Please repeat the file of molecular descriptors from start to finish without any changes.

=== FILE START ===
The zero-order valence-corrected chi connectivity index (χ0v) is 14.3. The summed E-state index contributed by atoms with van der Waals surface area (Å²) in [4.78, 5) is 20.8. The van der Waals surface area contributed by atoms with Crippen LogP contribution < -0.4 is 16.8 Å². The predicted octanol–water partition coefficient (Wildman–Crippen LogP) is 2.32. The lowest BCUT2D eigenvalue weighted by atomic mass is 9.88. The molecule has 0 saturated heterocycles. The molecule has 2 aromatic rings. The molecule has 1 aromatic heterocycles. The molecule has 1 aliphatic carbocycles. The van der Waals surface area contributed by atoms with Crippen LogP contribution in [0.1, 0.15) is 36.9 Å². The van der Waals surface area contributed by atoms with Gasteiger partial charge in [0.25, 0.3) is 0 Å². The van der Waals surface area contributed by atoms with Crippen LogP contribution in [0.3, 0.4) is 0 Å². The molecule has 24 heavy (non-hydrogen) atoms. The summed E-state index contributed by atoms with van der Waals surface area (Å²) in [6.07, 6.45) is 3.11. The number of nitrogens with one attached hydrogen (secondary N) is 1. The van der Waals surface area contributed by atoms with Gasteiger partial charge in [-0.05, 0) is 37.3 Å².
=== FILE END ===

The zero-order valence-corrected chi connectivity index (χ0v) is 14.3. The summed E-state index contributed by atoms with van der Waals surface area (Å²) in [4.78, 5) is 20.8. The van der Waals surface area contributed by atoms with Crippen LogP contribution < -0.4 is 16.8 Å². The predicted octanol–water partition coefficient (Wildman–Crippen LogP) is 2.32. The lowest BCUT2D eigenvalue weighted by atomic mass is 9.88. The molecule has 0 saturated heterocycles. The molecule has 2 aromatic rings. The molecule has 1 aromatic heterocycles. The molecule has 1 aliphatic carbocycles. The van der Waals surface area contributed by atoms with Crippen LogP contribution in [0.1, 0.15) is 36.9 Å². The van der Waals surface area contributed by atoms with Gasteiger partial charge in [0.25, 0.3) is 0 Å². The van der Waals surface area contributed by atoms with Crippen LogP contribution in [0.3, 0.4) is 0 Å². The molecule has 24 heavy (non-hydrogen) atoms. The summed E-state index contributed by atoms with van der Waals surface area (Å²) in [6.07, 6.45) is 3.11. The number of nitrogens with one attached hydrogen (secondary N) is 1. The van der Waals surface area contributed by atoms with Gasteiger partial charge in [-0.05, 0) is 37.3 Å².